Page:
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TWO GOLDS FOR AVIVA GB&NI

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Williams
Triple Jump Gold for Williams

11 July 2009

On the penultimate day of competition at the World Youth Championships in Bressanone, Italy, Ben Williams and Katarina Thompson produced two gold medals for the Aviva Great Britain and Northern Ireland team.

Williams (City of Stoke) competed in the final of the triple jump in fantastic form winning the competition with a personal best of 15.91m on his second attempt. After his best he also recorded leaps of 15.88m (0.7 m/s) and 14.34m (1.2 m/s).

He said: “I can’t explain it; to be world youth champion is amazing. The no-jump didn’t make me nervous, it did the exact opposite, it steered me on. I wasn’t bothered about the distance I just wanted the medal.

“I don’t usually get nervous but the nerves were kicking in so it would have been really great to have my dad here in the crowd. I’m going to go back to the UK and work really hard, I want this to carry on, and this is what I want to do. I’m world youth champion 2009, I want to be Olympic champion 2016.”

Thompson (Liverpool Harriers) succeeded on her two day long medal quest; winning the heptathlon with a world leading points total of 5750 and setting five personal bests from seven events along the way.

She set yet another personal best in the javelin. Her third throw of 33.77m earned  ninth place and kept her in first place on the overall leaderboard. She then confirmed the gold medal by crossing the line in second in her 800m heat with 2:20.12, the last event of the competition.

She said: “It’s amazing, it hasn’t sunk in yet. This week has been the best experience of my life so far. My mum was crying when I saw her in the stands. The victory lap was amazing, everyone was cheering. During these two days every event has been amazing.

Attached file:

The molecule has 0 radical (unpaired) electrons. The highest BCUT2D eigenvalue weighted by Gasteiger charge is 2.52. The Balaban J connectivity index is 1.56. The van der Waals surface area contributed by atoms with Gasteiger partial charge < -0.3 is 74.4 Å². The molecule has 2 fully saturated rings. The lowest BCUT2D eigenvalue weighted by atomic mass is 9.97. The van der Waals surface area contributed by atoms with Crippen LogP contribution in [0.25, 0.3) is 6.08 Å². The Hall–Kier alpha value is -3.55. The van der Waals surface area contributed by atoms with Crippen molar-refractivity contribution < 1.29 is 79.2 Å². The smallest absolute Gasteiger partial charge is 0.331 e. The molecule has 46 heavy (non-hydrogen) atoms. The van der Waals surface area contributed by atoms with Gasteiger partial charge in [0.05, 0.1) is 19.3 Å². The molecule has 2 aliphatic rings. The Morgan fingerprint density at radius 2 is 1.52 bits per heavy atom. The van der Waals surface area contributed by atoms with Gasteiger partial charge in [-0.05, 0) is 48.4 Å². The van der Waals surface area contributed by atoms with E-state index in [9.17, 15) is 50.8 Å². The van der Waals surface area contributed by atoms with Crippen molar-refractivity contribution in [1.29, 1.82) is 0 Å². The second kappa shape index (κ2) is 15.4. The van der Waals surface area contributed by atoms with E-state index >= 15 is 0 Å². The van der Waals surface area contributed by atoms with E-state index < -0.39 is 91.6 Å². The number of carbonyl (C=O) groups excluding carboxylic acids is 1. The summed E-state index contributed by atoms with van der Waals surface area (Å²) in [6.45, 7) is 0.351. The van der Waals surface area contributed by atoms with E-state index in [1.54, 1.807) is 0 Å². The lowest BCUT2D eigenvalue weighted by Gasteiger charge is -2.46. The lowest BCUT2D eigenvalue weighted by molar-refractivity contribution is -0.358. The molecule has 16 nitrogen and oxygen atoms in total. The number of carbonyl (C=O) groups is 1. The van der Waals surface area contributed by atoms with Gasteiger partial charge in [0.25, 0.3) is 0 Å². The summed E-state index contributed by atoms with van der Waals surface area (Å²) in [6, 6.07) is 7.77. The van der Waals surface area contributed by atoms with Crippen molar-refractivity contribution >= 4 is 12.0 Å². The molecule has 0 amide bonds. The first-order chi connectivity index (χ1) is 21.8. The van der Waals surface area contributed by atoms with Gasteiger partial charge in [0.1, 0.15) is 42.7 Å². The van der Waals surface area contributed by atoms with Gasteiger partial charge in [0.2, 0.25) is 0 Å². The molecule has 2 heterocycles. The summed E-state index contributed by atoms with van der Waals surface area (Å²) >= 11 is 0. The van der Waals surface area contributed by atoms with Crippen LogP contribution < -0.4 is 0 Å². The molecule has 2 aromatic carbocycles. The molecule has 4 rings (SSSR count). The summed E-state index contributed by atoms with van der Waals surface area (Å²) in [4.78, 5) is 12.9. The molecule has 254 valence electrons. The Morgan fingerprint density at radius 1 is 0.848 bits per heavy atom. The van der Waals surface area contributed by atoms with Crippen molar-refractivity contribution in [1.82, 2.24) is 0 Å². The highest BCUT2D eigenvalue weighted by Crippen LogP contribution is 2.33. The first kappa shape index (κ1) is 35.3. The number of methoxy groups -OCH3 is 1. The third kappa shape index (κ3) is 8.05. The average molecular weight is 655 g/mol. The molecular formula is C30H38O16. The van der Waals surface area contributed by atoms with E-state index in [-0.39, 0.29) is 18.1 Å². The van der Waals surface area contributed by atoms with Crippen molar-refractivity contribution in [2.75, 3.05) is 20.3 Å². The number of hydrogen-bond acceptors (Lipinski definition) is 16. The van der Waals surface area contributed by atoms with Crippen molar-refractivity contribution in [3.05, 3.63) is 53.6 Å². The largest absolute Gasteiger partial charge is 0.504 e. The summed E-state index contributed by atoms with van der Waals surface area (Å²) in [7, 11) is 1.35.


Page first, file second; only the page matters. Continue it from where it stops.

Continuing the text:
“I was too tired to do the victory lap after! I felt nervous coming into that event, I’m sure you could see it on the last lap.”

Louise Small (AFD) had a remarkable race in the final of the 1500m. She was in twelfth place until the last lap, with a large gap between her and the rest of the field, and then at the bell she began to quicken her pace as the others began to tire.

The mature and daring tactic paid off as she moved from twelfth to fifth place in the last 400m.

She said: “I knew they were going to go off too quick and come back to me so me and my coach Mick Woods talked about it and had a plan. I was thinking, don’t panic, don’t panic. I was just going for it. I’m so happy. I’ve really been practising my race tactics and it paid off today.

“I picked off the first few and then I thought ‘come on I can get some more.’ I just wanted to do well for my coach and make everyone at home proud. I was one second off my personal best.”

In the 200m, semi-finalists Shaunna Thompson (Sale) and 100m World Youth gold medallist Jodie Williams (Herts Phoenix) progressed through to the final from tough semi-final draws.

Williams won her race with a group leading time of 23.44 (1.1 m/s), while Thompson finished third in hers, qualifying with a fastest loser time of 24.05 (0.8 m/s).

Williams said: “I feel good, I felt quite strong. I eased off at the last 10m or so, so I think I can go faster in the final. The week’s definitely taking its toll. My legs are aching and I’m very tired but I put that to the back of my mind to focus on the race.

“In the end you’ve got to do it, but the more you enjoy it the more better you’ll run. My parents are here, they’ve been great support along with my coach, I don’t think I’d be able to do it without him. I’m going to physiotherapy now for an ice bath to get my legs drained, then sleep ready for tomorrow. I feel confident going into tomorrow but not over confident. You never know what’s going to happen.”

In the boy’s 200m semi-final Sam Watts (Woodford Green & Essex Ladies) recorded a personal best time of 21.50m (0.6 m/s), pushed all the way to the line for a photo finish with Johannes De Klerk (RSA). Watts came out on top, grabbing third and a place in the final as a fastest loser.

“I still feel there’s a lot more to come really. I’m pleased with the personal best but I know there’s so much more. I was pretty nervous going into it but it’s been good watching everyone else run, that’s made me want to get out there.”

 

For full results visit- www.iaaf.org

More from World Youth Championships visit - www.uka.org.uk